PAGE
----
Did KI Working Groups become more English-friendly?

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Maybe not all the the 2.300 PhD students at Karolinska Institutet knows that they are officially represented by the Doctoral Student Association (DSA) of Medicinska Föreningen.

This section has the legal mandate to represent doctoral students in front of KI, and allocates members to the numerous Karolinska Working Groups.

KI has 28 working group, which are are essentially the action point of Karolinska, where decisions are taken and advises are given to higher heads of the institute, from doctoral education to the work environment.

The Association has recently renewed its board and nominated new representatives for the different working groups at Karolinska Institutet. As I recently attended one of DSA meetings, I got my hands on a list of the 28 working groups and my impression was that there seems to be a group for essentially everything.

Among my favorite you find the “Research, development and education committee” co-existing with the “Committee for Research and Development” [Find the difference]; the “The Strategy Group for Equality” and “The strategy group for Diversity”.

In the list there is even a “KIRT committee” that has a “?” under the legend “Main Objective”, which I find very cute.

Don’t get me wrong. I have no reason to doubt the importance of all these groups. Karolinska appears to me a very good place where the voice of people matters. And the one of students even more. Quite an effort is made to ensure that everyone, from administrators to students, are involved in the delicate task to help KI to grow bigger. Every idea are greatly valued, as my personal experience has tough me.

This is al great. But sitting at that meeting I suddenly realized that all those Working Groups remains for Swedish Speakers only.

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Those of you who follow this blog, know what I am going to complain about.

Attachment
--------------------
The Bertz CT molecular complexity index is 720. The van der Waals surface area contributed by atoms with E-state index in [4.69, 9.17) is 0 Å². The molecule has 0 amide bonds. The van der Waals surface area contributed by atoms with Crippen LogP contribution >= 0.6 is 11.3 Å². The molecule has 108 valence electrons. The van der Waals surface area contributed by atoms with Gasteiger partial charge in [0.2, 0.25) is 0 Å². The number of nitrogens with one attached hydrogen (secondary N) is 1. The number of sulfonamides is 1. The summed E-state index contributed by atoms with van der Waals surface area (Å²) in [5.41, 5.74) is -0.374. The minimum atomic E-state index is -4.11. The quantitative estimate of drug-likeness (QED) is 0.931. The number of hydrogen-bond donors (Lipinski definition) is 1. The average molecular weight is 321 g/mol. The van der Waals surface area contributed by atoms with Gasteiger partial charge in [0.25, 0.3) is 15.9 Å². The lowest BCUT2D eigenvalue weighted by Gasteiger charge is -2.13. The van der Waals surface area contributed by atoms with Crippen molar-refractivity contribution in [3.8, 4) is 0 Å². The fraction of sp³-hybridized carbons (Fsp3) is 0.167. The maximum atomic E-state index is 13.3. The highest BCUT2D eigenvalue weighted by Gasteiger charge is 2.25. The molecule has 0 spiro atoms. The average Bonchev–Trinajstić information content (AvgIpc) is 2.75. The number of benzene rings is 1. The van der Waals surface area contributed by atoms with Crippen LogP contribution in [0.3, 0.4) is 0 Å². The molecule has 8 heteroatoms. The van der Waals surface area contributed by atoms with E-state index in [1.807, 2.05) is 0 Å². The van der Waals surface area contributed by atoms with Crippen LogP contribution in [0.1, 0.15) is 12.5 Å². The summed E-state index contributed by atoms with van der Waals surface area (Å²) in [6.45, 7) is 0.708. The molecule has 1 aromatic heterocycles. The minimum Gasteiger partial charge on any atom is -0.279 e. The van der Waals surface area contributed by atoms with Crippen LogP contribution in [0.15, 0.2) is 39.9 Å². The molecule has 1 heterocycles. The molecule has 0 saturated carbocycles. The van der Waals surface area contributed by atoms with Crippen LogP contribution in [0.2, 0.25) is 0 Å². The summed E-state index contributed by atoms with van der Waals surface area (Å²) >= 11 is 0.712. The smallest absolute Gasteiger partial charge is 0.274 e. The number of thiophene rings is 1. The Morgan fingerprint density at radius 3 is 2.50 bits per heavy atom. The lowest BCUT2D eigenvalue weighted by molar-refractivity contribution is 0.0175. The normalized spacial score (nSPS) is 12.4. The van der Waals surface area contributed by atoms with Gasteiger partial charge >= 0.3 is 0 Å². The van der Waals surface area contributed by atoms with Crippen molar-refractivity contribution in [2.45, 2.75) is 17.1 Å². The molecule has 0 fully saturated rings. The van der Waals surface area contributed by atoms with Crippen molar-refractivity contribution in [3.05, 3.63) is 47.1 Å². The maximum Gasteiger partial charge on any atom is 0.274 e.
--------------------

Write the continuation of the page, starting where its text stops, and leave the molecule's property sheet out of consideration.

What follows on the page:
Essentially nothing has been done to overcome that unpleasant “not of interest for non-swedish speakers” email that dropped in the mailbox of more then 2.000 students two years ago. At that time, MF was inviting PhD students to candidate themselves for Working Groups in KI, but as those groups were speaking swedish exclusively, there was no reason to make an english invitation. #epicfail.

Some international students and I complained for the situation, which somehow landed on the desk of the Dean for Doctoral Education (Anders Gustafsson).

Prof. Gustafsson confirmed to us that

“there are no specific rules that excludes non-Swedish speaking students in the working groups“

and promised to initiate a discussion within the student body about this.

Well, for what I could see, the discussion within the student body was there, and was primarily composed by nodding heads that felt sorry for a situation that has not been solved.

Questioned about the reluctancy of Karolinska to take action, members of DSA has pointed to the fact that many working groups are literally “entangled” with swedish bureaucracy, at a level that it is required to be swedish speakers to make a contribution.

Some members have even reported the experience of non-swedish speakers trying to google-translate meeting minutes to keep up with the discussions.

With no doubts, Medicinska Föreningen has improved so radically towards non-English speakers in the last 2 years, that it has surpassed the institute it serves.

Regardless the cons on this matter, there is a list of simple measurements that KI could adopt to internationalize more its working groups:

  • those groups that don’t feel like any necessity to restrict their conversation in swedish, should declare that in their constitution, and be labeled as “english friendly”;
  • When possible, working groups should grind their official documents into a english summary so that other members can keep up. If you write in a good swedish, Google Translate would do most of the work;
  • Working groups could organize English-speaking meetings less regularly then the regular ones, where the focus in more on getting the ideas in place – rather that handling documents and papers.

At last, I have been engage in numerous boards/groups in Karolinska, from the students union to teachers meetings to conferences. Even though sometimes I had to stand the laugh of colleagues about my inability – and probably laziness – into the swedish language, everyone could touch with their hands the profit of my English-restricted engagement.

Loos out the English battle means fail to make KI performs at the very best.

Minutes by minutes.

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